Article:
Monday, July 30, 2012

The Peppery Asian Cuisine Ignites Your Palate


Still feeling the Asian guilty pleasures, I heed on to my growling tummy's calling and braved the traffic at EDSA yesterday for the private dinner and opening of The Peppery Asian Cuisine

What used to be a doughnut cafe, turned into an oriental comfort place, where you can not just savor the best of Asian culinary but also feel well-served and thought-off, with the seats so designed for ease and tables with bag hooks underneath.
The name of the place came from the fiery word pepper, obviously.  Regarded as the king of spices. which is highly treasured and a precious commodity.  I mean, any cook would not dare live without it.  According to history,  it was used in the past for trading exchange like money.   Native to South India, it’s been exported for 4,000 years, although its cost put it out of reach of ordinary people, with only the wealthy being able to afford to use it, imagine that.
Today, readily available and cheap to buy, it remains the king of spices and accounts for one-fifth of the world’s spice trade, Vietnam being the largest exporter, now mainly regarded as part of the eastern spices.
As a general rule, little pepper is involved in Chinese cooking although some traditional recipes call for Sichuan pepper.  This is native to Northern China and is unrelated to black pepper, which is sometimes used in its stead although a connoisseur should be able to tell the difference. Sichuan pepper has a characteristic pungent taste followed by a tongue-numbing effect.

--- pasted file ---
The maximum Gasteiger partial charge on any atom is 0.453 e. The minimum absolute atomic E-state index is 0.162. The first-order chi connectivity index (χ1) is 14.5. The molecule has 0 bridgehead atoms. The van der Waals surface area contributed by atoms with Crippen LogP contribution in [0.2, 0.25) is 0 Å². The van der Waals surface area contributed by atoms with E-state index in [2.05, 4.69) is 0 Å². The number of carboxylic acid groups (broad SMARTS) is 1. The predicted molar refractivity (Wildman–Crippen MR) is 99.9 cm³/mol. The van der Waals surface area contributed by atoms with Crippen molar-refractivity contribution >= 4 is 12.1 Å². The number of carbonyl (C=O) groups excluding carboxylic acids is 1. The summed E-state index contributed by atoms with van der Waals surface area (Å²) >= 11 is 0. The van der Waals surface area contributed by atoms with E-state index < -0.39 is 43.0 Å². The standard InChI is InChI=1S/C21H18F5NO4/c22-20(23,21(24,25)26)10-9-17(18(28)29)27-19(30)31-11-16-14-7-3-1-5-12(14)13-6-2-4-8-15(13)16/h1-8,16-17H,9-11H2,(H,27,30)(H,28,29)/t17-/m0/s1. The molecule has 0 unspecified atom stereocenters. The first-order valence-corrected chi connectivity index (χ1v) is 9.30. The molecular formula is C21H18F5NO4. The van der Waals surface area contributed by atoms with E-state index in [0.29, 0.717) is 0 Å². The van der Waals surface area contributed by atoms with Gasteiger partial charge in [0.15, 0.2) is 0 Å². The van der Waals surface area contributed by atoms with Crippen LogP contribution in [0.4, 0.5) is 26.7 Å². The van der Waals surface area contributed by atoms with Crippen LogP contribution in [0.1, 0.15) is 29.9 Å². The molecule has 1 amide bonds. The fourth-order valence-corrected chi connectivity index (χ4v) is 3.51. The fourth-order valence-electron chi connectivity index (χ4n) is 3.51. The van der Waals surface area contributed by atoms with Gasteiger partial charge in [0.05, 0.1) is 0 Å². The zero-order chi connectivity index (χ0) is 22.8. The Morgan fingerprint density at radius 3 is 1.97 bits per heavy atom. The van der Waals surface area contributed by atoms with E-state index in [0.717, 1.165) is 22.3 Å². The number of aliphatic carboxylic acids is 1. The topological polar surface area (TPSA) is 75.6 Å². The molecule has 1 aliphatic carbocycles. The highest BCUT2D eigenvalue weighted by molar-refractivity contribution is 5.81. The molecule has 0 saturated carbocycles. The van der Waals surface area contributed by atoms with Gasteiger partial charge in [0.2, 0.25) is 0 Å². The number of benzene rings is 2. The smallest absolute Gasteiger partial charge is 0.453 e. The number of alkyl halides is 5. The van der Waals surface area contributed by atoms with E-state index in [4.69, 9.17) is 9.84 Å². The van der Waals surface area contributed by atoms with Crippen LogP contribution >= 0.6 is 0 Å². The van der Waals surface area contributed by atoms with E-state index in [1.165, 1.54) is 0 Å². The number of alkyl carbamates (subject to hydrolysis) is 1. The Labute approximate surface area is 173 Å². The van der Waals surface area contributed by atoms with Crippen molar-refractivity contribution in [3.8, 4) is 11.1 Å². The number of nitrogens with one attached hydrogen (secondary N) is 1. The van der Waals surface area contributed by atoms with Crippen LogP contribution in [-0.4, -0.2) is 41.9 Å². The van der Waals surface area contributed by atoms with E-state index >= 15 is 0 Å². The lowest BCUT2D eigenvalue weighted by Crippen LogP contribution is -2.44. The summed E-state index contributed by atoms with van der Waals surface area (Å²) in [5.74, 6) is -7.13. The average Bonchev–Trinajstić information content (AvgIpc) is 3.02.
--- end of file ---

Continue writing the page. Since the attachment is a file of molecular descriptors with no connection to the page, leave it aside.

In India, its country of origin, pepper is used generously. It’s a constituent of many pastes and curry powders such as garam masala from north India and sambaar podi from the south of the country.
In Thailand it’s the fresh green peppercorns that are most popular. They’re used in stir fries and in curry pastes. Black pepper is also used in some of the mild stews.
Well in whatever form it may be, you can tell distinctly whether a dish is peppered or not.  
It is just as proper that one restaurant dedicated to serving authentic home-cooked Asian dishes  is named from it, thus The Peppery.
 And yes, I was one of the privileged few who got invited to the private opening of The Peppery.   Located  at the corner of Timog Avenue and Panay Avenue, it will be the next Asian culinary stop on the area.   Let me show you some pictures why.


 Sarada Nippon, Japanese-inspired seafood and cucumber salad.  I am a salad person.  To me it is a complete dish and healthier too, so their unique salad blends are by far my favorites.   Bask in seafood bits, freshest of all sliced cucumber with a zest.
Yam Mamurang, Thai green mango salad.  Beat your stress with the mix of sambal on your green mangoes, shrimps, peanuts and an uhmp with red chillies.
 Lap Cheung Fried Rice, Chinese fried rice with Lap cheung sausages are best for kids.  An order would suffice two to three persons will sure to beat your regular chao fan.
 Com Chien, Vietnamese garlic and egg rice
 Mildy-zesty shrimp pancakes and some seafood balls can kick-start one hefty meal.
 Seafood Curry would  for sure be blast to seafood lovers.